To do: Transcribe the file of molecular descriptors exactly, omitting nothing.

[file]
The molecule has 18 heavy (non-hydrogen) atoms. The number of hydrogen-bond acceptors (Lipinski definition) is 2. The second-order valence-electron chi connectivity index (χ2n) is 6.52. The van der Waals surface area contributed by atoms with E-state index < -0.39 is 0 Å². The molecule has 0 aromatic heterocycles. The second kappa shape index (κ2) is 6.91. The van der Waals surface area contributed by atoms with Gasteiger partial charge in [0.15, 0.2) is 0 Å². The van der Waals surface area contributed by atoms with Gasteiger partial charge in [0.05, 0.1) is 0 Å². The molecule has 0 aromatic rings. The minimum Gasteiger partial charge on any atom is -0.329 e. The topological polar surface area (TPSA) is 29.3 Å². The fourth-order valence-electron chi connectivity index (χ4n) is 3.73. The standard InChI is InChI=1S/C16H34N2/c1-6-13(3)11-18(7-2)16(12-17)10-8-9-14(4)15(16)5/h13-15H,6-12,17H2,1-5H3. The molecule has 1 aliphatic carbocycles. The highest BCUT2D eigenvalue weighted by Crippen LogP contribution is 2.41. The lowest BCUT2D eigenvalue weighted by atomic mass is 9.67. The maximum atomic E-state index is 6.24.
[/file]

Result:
The molecule has 18 heavy (non-hydrogen) atoms. The number of hydrogen-bond acceptors (Lipinski definition) is 2. The second-order valence-electron chi connectivity index (χ2n) is 6.52. The van der Waals surface area contributed by atoms with E-state index < -0.39 is 0 Å². The molecule has 0 aromatic heterocycles. The second kappa shape index (κ2) is 6.91. The van der Waals surface area contributed by atoms with Gasteiger partial charge in [0.15, 0.2) is 0 Å². The van der Waals surface area contributed by atoms with Gasteiger partial charge in [0.05, 0.1) is 0 Å². The molecule has 0 aromatic rings. The minimum Gasteiger partial charge on any atom is -0.329 e. The topological polar surface area (TPSA) is 29.3 Å². The fourth-order valence-electron chi connectivity index (χ4n) is 3.73. The standard InChI is InChI=1S/C16H34N2/c1-6-13(3)11-18(7-2)16(12-17)10-8-9-14(4)15(16)5/h13-15H,6-12,17H2,1-5H3. The molecule has 1 aliphatic carbocycles. The highest BCUT2D eigenvalue weighted by Crippen LogP contribution is 2.41. The lowest BCUT2D eigenvalue weighted by atomic mass is 9.67. The maximum atomic E-state index is 6.24.